This Mother's Day, as you're sealing the envelope on a sentimental greeting card or cooking up a big breakfast, keep in mind that this holiday didn't always exist. Honoring moms is a no-brainer, and thanks to the efforts of some motivated mama's girls (and a few boys, too), Americans have an official day to express our gratitude to the women who keep the world spinning. But for a holiday devoted to children celebrating mothers, there was more drama in its inception than you'd probably think. It wasn't always flowers, chocolates, and big hugs. In fact, the battle for the title of Mother's Day Creator was, at times, downright nasty...
Looking up to her mother
Anna Jarvis was a mama's girl through and through. She admired her vocal, progressive mother, Ann Reeves, and followed in her political footsteps. Initially, the spark of creating a holiday honoring maternal figures was an idea that Jarvis took from her mom. However, that nice thought would prove to be far more complicated than she expected.
A day for appreciation and remembrance
So, emboldened by the memory of her late mother, who had succumbed to illness three years prior, Jarvis planned a memorial to honor not just her own mama, but all the special moms out there. May 10, 1908, marked the first official observance of International Mother's Day.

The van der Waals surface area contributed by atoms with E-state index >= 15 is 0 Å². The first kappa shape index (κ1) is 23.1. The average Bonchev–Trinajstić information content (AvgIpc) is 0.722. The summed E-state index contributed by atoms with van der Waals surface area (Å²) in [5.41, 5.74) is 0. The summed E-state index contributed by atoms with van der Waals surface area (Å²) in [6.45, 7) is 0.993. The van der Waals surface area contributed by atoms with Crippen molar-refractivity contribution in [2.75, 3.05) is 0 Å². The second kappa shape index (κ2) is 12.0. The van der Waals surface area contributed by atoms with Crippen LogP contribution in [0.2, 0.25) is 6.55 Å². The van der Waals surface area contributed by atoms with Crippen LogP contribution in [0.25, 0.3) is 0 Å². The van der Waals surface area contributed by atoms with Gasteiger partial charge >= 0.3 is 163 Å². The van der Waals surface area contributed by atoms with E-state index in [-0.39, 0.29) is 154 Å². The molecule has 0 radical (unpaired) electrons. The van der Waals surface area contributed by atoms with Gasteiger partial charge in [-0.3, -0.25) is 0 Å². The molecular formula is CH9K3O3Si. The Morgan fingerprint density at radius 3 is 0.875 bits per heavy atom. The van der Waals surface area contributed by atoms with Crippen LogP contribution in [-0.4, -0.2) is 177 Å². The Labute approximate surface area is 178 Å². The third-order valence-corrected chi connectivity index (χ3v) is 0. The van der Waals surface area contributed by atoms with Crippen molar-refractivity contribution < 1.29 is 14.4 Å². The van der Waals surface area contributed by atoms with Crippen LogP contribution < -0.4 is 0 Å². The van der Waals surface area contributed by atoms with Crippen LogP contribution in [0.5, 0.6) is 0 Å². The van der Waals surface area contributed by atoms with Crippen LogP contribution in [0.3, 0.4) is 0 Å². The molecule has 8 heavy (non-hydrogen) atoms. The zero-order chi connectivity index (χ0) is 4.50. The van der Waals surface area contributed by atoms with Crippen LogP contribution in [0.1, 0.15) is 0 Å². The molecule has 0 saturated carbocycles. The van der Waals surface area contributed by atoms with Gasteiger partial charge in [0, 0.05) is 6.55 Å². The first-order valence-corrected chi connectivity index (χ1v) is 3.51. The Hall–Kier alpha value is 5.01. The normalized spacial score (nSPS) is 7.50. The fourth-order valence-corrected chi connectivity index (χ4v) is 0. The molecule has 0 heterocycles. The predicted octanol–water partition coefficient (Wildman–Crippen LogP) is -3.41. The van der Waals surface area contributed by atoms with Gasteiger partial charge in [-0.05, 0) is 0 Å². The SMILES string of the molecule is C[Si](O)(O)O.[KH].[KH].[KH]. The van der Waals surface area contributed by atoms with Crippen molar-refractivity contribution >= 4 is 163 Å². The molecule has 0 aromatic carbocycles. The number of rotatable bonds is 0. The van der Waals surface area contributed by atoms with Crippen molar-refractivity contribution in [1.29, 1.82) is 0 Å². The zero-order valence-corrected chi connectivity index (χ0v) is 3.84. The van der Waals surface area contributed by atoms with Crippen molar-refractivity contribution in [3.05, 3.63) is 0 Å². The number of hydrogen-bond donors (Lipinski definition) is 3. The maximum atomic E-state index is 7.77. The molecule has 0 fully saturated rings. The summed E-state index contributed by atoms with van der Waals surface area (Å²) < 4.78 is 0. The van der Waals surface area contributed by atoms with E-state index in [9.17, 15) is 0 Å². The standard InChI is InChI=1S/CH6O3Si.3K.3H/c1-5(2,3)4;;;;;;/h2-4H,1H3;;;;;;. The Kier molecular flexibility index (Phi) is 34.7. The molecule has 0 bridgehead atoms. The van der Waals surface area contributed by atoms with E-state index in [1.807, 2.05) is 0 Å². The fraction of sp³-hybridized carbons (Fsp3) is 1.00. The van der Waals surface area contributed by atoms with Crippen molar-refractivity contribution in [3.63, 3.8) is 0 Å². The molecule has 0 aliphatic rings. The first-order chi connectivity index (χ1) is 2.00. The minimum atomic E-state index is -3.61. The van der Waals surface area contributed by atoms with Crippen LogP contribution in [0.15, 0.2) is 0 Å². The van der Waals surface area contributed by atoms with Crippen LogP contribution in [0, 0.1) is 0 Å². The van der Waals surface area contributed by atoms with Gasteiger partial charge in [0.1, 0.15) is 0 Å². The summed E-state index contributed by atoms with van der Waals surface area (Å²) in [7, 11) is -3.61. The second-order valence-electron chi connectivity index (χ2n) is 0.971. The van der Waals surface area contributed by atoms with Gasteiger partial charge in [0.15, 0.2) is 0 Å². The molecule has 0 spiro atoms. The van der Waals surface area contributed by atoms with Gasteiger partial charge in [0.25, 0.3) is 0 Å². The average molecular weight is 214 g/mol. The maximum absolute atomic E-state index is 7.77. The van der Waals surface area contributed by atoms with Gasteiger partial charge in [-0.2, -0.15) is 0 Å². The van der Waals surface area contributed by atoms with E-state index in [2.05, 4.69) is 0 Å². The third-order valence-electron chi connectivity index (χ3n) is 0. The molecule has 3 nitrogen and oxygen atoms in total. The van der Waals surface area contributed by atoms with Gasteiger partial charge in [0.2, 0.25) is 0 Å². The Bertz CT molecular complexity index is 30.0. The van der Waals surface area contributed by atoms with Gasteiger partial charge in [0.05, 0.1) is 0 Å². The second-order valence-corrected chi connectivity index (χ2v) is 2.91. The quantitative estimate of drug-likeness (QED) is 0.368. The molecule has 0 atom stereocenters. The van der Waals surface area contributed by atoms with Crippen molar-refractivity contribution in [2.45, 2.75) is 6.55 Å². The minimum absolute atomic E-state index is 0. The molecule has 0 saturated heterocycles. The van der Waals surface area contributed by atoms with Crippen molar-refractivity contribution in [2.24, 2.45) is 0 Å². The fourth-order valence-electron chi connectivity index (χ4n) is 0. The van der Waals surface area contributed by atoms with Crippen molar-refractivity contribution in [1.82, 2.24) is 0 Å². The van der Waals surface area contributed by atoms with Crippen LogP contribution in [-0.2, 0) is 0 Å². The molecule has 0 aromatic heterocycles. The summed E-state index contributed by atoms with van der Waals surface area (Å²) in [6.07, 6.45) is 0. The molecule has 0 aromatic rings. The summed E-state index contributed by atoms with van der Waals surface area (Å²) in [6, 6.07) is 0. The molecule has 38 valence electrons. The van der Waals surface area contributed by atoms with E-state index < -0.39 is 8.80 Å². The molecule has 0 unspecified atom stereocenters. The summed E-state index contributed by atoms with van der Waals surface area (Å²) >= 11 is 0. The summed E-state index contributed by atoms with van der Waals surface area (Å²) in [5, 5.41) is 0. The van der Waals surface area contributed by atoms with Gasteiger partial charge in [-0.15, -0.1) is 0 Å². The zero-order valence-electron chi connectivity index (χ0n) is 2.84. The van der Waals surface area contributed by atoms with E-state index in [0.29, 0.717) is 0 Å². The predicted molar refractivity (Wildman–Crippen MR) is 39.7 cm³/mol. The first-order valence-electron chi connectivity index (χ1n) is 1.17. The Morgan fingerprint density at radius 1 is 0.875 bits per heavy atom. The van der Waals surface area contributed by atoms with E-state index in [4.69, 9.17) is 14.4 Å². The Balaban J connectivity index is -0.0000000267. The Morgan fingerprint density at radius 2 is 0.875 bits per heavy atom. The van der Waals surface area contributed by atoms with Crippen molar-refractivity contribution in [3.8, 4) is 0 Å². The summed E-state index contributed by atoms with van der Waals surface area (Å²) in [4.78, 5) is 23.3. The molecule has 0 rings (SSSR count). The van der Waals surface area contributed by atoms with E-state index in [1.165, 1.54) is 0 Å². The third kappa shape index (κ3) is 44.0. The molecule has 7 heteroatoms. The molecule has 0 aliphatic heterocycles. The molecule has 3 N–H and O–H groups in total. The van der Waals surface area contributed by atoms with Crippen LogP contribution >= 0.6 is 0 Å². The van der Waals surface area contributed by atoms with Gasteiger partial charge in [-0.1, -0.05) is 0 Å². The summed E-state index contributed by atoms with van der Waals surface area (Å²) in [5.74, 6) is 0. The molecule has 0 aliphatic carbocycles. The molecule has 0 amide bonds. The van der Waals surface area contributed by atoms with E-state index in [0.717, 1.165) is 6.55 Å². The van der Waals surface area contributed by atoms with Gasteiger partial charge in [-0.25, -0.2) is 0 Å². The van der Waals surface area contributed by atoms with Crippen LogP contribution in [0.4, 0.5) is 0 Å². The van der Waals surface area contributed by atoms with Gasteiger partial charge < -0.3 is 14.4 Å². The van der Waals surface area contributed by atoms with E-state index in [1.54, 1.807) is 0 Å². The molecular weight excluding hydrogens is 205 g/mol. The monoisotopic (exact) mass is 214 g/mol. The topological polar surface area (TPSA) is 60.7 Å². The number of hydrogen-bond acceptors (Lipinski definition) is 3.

The presidential stamp of approval
Signing it in ink, President Woodrow Wilson marked Mother's Day a national holiday. Occurring the second Sunday of May, all across the U.S. families gather to celebrate the maternal figures in their lives and give them deserved recognition.
Others try to take credit
Even though President Wilson gave Jarvis credit for kickstarting Mother's Day, not everyone else was ready to bestow her the title of "creator." She put up her dukes, ready to fight for the right to be called the Mother's Day Matriarch.